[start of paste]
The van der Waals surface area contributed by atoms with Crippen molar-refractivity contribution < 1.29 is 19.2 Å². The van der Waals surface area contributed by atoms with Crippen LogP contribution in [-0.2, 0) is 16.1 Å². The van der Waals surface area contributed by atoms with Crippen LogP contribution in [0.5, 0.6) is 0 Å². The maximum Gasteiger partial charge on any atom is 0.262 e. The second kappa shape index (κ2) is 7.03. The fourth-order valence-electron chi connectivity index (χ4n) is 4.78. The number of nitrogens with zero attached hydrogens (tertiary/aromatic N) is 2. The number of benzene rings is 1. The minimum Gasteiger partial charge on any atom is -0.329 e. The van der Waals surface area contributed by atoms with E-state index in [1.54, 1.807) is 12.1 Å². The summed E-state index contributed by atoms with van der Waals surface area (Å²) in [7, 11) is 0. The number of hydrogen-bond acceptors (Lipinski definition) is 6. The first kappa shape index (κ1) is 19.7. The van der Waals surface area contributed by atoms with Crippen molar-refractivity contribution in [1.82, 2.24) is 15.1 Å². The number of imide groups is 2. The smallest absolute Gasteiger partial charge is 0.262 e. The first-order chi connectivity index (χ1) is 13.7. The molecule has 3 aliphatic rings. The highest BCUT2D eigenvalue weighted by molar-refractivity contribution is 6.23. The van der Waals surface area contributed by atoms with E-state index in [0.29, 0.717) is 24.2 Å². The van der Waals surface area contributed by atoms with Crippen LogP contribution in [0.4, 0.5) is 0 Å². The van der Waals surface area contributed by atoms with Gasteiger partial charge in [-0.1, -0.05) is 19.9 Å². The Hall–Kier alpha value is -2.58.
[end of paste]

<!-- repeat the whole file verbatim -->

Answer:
The van der Waals surface area contributed by atoms with Crippen molar-refractivity contribution < 1.29 is 19.2 Å². The van der Waals surface area contributed by atoms with Crippen LogP contribution in [-0.2, 0) is 16.1 Å². The van der Waals surface area contributed by atoms with Crippen LogP contribution in [0.5, 0.6) is 0 Å². The maximum Gasteiger partial charge on any atom is 0.262 e. The second kappa shape index (κ2) is 7.03. The fourth-order valence-electron chi connectivity index (χ4n) is 4.78. The number of nitrogens with zero attached hydrogens (tertiary/aromatic N) is 2. The number of benzene rings is 1. The minimum Gasteiger partial charge on any atom is -0.329 e. The van der Waals surface area contributed by atoms with E-state index in [1.54, 1.807) is 12.1 Å². The summed E-state index contributed by atoms with van der Waals surface area (Å²) in [7, 11) is 0. The number of hydrogen-bond acceptors (Lipinski definition) is 6. The first kappa shape index (κ1) is 19.7. The van der Waals surface area contributed by atoms with Crippen molar-refractivity contribution in [1.82, 2.24) is 15.1 Å². The number of imide groups is 2. The smallest absolute Gasteiger partial charge is 0.262 e. The first-order chi connectivity index (χ1) is 13.7. The molecule has 3 aliphatic rings. The highest BCUT2D eigenvalue weighted by molar-refractivity contribution is 6.23. The van der Waals surface area contributed by atoms with E-state index in [0.29, 0.717) is 24.2 Å². The van der Waals surface area contributed by atoms with Crippen LogP contribution in [0.4, 0.5) is 0 Å². The van der Waals surface area contributed by atoms with Gasteiger partial charge in [-0.1, -0.05) is 19.9 Å². The Hall–Kier alpha value is -2.58.